Tuesday, July 10, 2007

A Question About Bob Riley

Just a thought before returning our attention to The Birmingham News.

I was surprised to discover that Don Siegelman was personally responsible for $500,000 of debt from his failed lottery campaign in Alabama. That debt evidently caused Siegelman to turn to Richard Scrushy for a donation, with Scrushy winding up with a place on a hospital-regulation board. That transaction was at the heart of the government's corruption case against Siegelman.

I figured the governor's office would have accounts designed to cover expenses for something like a lottery campaign. Had no idea that Siegelman, or any other governor, would need to personally guarantee campaign debt. Anybody have any insight on how this happens?

This all raises this question about current Alabama Governor Bob Riley: Did Riley have any debt from his failed campaign to reform the tax system in Alabama? If so, who paid for it and what, if any, benefits did this person or organization receive as a result?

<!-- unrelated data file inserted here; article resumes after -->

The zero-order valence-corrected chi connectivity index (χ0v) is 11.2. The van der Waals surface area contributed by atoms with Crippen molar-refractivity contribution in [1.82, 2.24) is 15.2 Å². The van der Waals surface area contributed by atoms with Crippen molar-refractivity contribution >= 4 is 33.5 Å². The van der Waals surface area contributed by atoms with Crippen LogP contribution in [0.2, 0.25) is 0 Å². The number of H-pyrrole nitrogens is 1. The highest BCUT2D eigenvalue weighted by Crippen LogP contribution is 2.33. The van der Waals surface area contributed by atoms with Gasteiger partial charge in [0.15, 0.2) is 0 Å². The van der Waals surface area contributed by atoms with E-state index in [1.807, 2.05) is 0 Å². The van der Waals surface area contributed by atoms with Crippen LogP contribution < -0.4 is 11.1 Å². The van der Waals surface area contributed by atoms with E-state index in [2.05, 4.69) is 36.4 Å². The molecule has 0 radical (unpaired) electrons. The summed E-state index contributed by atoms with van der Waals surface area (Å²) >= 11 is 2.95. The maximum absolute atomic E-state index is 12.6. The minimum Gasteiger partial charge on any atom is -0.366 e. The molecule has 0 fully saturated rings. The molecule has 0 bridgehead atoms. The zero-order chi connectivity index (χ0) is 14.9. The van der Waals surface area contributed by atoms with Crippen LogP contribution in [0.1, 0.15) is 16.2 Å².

I happen to be one Alabamian who supported Riley's effort to reform the tax system to better fund education and state services. I thought it took real political courage on his part to bring the program forward. In fact, I thought Riley might turn out to be the best governor Alabama had seen in my time living here for almost 30 years. (That was before I came to understand his ties to people like Jack Abramoff and Dax Swatek and the suspicious nature of his narrow win over Siegelman in 2002.)

Anyway, I've never seen the issue raised of any debt Riley might have faced from his failed tax-reform plan. Any readers have information or thoughts about this?


Anonymous said...

Riley did not guarantee any loans for the PACS that raised money for Amendment One in 2003.

One thing that is important to note with the Siegelman/Scrushy contribution is that the money was paid after the campaign account was closed. They went to great lengths on both sides to hide the "contributions" from public scrutny.

Anonymous said...

It is strictly forbidden to use state money for political campaigns. So, in fact, the Governor's office does not have a fund to cover something like the lottery or amendment one campaigns. Proponents set up a campaign account and raise money just like in a candidate election. Opponents do the same.

From looking at the SOS website--neither of the main PACS that rasied or spent money promoting Amendent One took out loans for the campaign.